Gary T. Schwartz, “The Myth of The Ford Pinto Case,” 43 Rutgers L. Rev. 1013 (1991), https://www.pointoflaw.com/articles/The_Myth_of_the_Ford_Pinto_Case.pdf
The case of Ford Pinto takes us back to the sixties—a time when there were many changes in the automotive industry. There was a lot of competition. It all started when Ford felt intimidated by Volkswagen and Honda. The two companies were doing better at the time. So, as a natural reaction, Ford would do anything to make sure its place in the market is not in danger. The biggest issue is Ford did not have enough time to secure its place in the industry. Ford wanted to produce something different as a design to compete with both Volkswagen and Honda. Ford had no idea its plan would go another way. Instead of being placed in the rear differential, the gas tank was directly above it. This modification of the design has passed over fifty tests. This is not the issue; the issue came straight from the Ford management who did not want to assume the risks of the tank storage. This did not only tarnish the image of Ford as a leading company of cars, but Ford also lost a lot of money and was sued. The case calls on the importance of Corporate Social Responsibility as discussed earlier in the proposal. Ford was one of those companies whose main purpose was money and only money. These companies tend to follow Freidman’s doctrine. The case again reminds us how insecurity can blind a company’s judgment among its competitors. Companies make mistakes, but the biggest problem is that Ford knew that the tank defect could be fixed with no more than $11 but still did not act upon it. This case, among others, is a wake-up call for other corporations to focus on the importance of Corporate Social Responsibility and learn from their mistakes.
Case study: Frost, S., & Burnett, M. (2007). Case study: the Apple iPod in China.
This second case revolves around many business issues and concepts that were discussed lately during Business Ethics classes and lectures. The two first concepts are capitalism and globalization. Capitalism first originated in Europe and is an economic system that is historically specific. However, it changes from one place to another. Globalization, on the other hand, is difficult to define at times. It characterizes the increasing interconnection of the world’s cultures, communities, and economies. The two concepts gave birth to the case at hand. Apple as a leading company in the technology industry wanted to go international. However, it has not changed anything since it switched gears to a new culture and economy like that of China. It was accused of being socially irresponsible. The work conditions that Chinese people were facing traveled to the public after one article from Mail on Sunday was published. Apple denied it and said that it is a company that follows social responsibility. It also said that the working conditions around the world are safe. Apple management said that they respect all the employees’ dignity, and they treat them on equal footing. But it is not the case. Chinese NGO said they alerted Apple about potentially hazardous conditions in the Chengdu factory. But still, Apple has not done anything to prevent what happened next. Four people were killed, and seventy-seven were injured. With these cases happening, Corporate Social Responsibility should be mandated to some extent especially when people’s lives are in danger. This case is another example for corporations to learn in case they want to go international.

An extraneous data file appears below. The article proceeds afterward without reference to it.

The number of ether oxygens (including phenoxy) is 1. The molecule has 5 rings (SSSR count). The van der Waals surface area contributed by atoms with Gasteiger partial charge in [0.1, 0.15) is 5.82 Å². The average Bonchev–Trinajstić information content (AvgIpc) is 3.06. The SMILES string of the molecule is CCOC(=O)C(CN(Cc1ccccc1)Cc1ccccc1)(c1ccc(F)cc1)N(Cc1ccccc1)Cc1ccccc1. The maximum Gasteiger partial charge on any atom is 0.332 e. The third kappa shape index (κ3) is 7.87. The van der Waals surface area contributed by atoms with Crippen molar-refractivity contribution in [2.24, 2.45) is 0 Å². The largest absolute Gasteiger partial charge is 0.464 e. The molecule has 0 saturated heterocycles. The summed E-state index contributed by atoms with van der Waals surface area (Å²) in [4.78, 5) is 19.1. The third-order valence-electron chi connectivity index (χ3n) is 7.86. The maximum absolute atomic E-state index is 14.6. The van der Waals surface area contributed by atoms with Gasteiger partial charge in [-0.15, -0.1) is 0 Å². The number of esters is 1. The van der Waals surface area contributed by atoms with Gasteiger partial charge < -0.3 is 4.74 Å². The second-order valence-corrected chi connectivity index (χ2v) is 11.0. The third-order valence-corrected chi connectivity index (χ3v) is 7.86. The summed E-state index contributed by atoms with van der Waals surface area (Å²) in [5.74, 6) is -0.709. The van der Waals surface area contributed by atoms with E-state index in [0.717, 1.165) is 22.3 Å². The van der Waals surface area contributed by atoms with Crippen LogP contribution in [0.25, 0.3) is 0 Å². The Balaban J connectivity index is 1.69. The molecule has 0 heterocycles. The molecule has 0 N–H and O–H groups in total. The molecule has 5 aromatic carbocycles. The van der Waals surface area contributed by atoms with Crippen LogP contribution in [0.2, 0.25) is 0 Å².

Gates, G., J. Ewing, K. Russell & D. Watkins (2016, September 12). Explaining Volkswagen’s Emissions Scandal. Retrieved October 12, 2016, from How Volkswagen’s ‘Defeat Devices’ Worked – The New York Times (1).pdf
Raising awareness of how important Corporate Social Responsibility is, the Volkswagen scandal is another case that came to teach all of us lessons in business ethics. It teaches us how a company’s reputation is more important for the long term than making money in the short term. This happened in 2015 when Volkswagen put software in millions of diesel vehicles that caused them to appear clean during the emission tests. As a result, there were some health hazards. Asthma, cancer, and heart disease are examples to name a few. It is an understatement to say that Volkswagen has lost its reputation as a leader in the automotive industry. Because of that error, its brand image was harmed. People saw this as reckless behavior especially when the company was aware of the problems with their diesel cars. To rescue what they could, Volkswagen attempted to offer paybacks along with compensation for 2.0-liter Volkswagen and Audi TDI vehicles. Despite doing that along with arresting over six Volkswagen executives because they were associated with the case, people still blamed them saying it was nothing compared to the damage made. This case relates to the other aforementioned ones. The only difference is that in this one the government showed us that it could make those socially irresponsible corporations pay for their recklessness. I still do believe that CSR should be to some extent mandated and regulated by the government. Again, these acts affect people’s health. This case teaches us that for a company to stay away from scandals and eventually maintain its brand reputation it is always good to be honest and transparent. Because the fact of being honest and transparent is an act of social responsibility.